What is this medication?
MELPHALAN (MEL fa lan) is a chemotherapy drug. This medicine is used to treat multiple myeloma and ovarian cancer.
This medicine may be used for other purposes; ask your health care provider or pharmacist if you have questions.
COMMON BRAND NAME(S): Alkeran
What should I tell my care team before I take this medication?
They need to know if you have any of these conditions:
- kidney disease
- liver disease
- low blood counts, like low white cell, platelet, or red cell counts
- prior chemotherapy or radiation therapy
- an unusual or allergic reaction to melphalan, other chemotherapy, other medicines, foods, dyes, or preservatives
- pregnant or trying to get pregnant
How should I use this medication?
Take this medicine by mouth with a glass of water. Follow the directions on the prescription label. Take this medicine on an empty stomach, at least 1 hour before or 2 hours after food. Do not take with food. Take your medicine at regular intervals. Do not take it more often than directed. Do not stop taking except on your doctor's advice.
Talk to your pediatrician regarding the use of this medicine in children. Special care may be needed.
Overdosage: If you think you have taken too much of this medicine contact a poison control center or emergency room at once.
NOTE: This medicine is only for you. Do not share this medicine with others.
What if I miss a dose?
If you miss a dose, skip the missed dose and continue with your next scheduled dose. Do not take double or extra doses. Call your doctor for advice.
What may interact with this medication?
Do not take this medicine with the following medication:
- live vaccines
This medicine may also interact with the following medications:
This list may not describe all possible interactions. Give your health care provider a list of all the medicines, herbs, non-prescription drugs, or dietary supplements you use. Also tell them if you smoke, drink alcohol, or use illegal drugs. Some items may interact with your medicine.
What should I watch for while using this medication?
This drug may make you feel generally unwell. This is not uncommon, as chemotherapy can affect healthy cells as well as cancer cells. Report any side effects. Continue your course of treatment even though you feel ill unless your doctor tells you to stop.
In some cases, you may be given additional medicines to help with side effects. Follow all directions for their use.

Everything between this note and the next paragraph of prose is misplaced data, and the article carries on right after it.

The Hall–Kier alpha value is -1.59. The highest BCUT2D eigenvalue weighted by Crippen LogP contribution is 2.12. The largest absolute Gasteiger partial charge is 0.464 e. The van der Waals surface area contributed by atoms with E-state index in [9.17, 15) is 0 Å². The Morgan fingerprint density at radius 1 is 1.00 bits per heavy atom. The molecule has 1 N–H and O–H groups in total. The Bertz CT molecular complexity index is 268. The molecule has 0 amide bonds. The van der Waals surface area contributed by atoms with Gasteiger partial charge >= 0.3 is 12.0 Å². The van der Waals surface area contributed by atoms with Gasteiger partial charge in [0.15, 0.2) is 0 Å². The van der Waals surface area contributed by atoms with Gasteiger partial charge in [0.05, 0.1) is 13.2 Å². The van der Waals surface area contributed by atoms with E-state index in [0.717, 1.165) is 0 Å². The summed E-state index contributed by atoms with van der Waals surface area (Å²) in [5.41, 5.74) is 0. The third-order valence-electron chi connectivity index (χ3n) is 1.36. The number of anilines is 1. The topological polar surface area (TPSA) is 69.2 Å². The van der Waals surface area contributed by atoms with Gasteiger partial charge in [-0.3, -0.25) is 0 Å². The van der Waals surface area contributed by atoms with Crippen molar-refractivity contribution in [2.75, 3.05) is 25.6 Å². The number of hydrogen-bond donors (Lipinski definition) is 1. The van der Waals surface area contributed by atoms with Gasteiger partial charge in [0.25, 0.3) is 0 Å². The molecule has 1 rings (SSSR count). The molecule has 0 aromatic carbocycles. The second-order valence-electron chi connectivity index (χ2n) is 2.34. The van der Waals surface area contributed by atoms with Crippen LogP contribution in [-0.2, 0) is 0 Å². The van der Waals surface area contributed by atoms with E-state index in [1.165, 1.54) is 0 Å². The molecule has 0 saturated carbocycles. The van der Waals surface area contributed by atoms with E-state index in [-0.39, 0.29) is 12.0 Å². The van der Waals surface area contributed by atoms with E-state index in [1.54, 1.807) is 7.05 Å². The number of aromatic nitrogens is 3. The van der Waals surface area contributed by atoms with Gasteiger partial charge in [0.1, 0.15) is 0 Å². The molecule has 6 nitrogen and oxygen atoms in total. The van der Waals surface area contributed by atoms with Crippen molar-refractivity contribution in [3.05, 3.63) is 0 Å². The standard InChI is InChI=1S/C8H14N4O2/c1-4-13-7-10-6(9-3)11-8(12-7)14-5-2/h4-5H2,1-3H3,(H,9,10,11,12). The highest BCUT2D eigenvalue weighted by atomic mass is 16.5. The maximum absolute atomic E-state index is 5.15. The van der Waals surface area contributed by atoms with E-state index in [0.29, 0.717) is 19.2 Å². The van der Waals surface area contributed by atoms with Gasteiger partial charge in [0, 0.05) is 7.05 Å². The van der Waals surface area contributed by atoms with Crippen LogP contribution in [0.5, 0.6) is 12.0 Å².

Call your doctor or health care professional for advice if you get a fever, chills or sore throat, or other symptoms of a cold or flu. Do not treat yourself. This drug decreases your body's ability to fight infections. Try to avoid being around people who are sick.
This medicine may increase your risk to bruise or bleed. Call your doctor or health care professional if you notice any unusual bleeding.
You may need blood work done while you are taking this medicine.
Talk to your doctor about your risk of cancer. You may be more at risk for certain types of cancers if you take this medicine.
Do not become pregnant while taking this medicine or for a while after stopping it. Women should inform their doctor if they wish to become pregnant or think they might be pregnant. Men should not father a child while taking this medicine and for a while after stopping it. There is a potential for serious side effects to an unborn child. Talk to your health care professional or pharmacist for more information. Do not breast-feed an infant while taking this medicine.
This medicine has caused ovarian failure in some women. This medicine may interfere with the ability to have a child. This medicine has caused reduced sperm counts in some men. This may interfere with the ability to father a child. You should talk with your doctor or health care professional if you are concerned about your fertility.
What side effects may I notice from receiving this medication?
Side effects that you should report to your doctor or health care professional as soon as possible:
- allergic reactions like skin rash, itching or hives, swelling of the face, lips, or tongue
- breathing problems
- blurred vision
- fast heartbeat
- low blood counts - this medicine may decrease the number of white blood cells, red blood cells and platelets. You may be at increased risk for infections and bleeding.
- missed menstrual periods
- mouth sores
- nausea, vomiting
- signs of infection - fever or chills, cough, sore throat, pain or difficulty passing urine
- signs of decreased platelets or bleeding - bruising, pinpoint red spots on the skin, black, tarry stools, blood in the urine
- signs of decreased red blood cells - unusually weak or tired, fainting spells, lightheadedness
- signs and symptoms of liver injury like dark yellow or brown urine; general ill feeling or flu-like symptoms; light-colored stools; loss of appetite; nausea; right upper belly pain; unusually weak or tired; yellowing of the eyes or skin
- weight loss
Side effects that usually do not require medical attention (report to your doctor or health care professional if they continue or are bothersome):
- hair loss
This list may not describe all possible side effects. Call your doctor for medical advice about side effects. You may report side effects to FDA at 1-800-FDA-1088.
Where should I keep my medication?
Keep out of the reach of children.
Store in the refrigerator between 2 and 8 degrees C (36 and 46 degrees F). Protect from light. Throw away any unused medicine after the expiration date.
NOTE: This sheet is a summary. It may not cover all possible information. If you have questions about this medicine, talk to your doctor, pharmacist, or health care provider.
Cleveland Clinic is a non-profit academic medical center. Advertising on our site helps support our mission. We do not endorse non-Cleveland Clinic products or services. Policy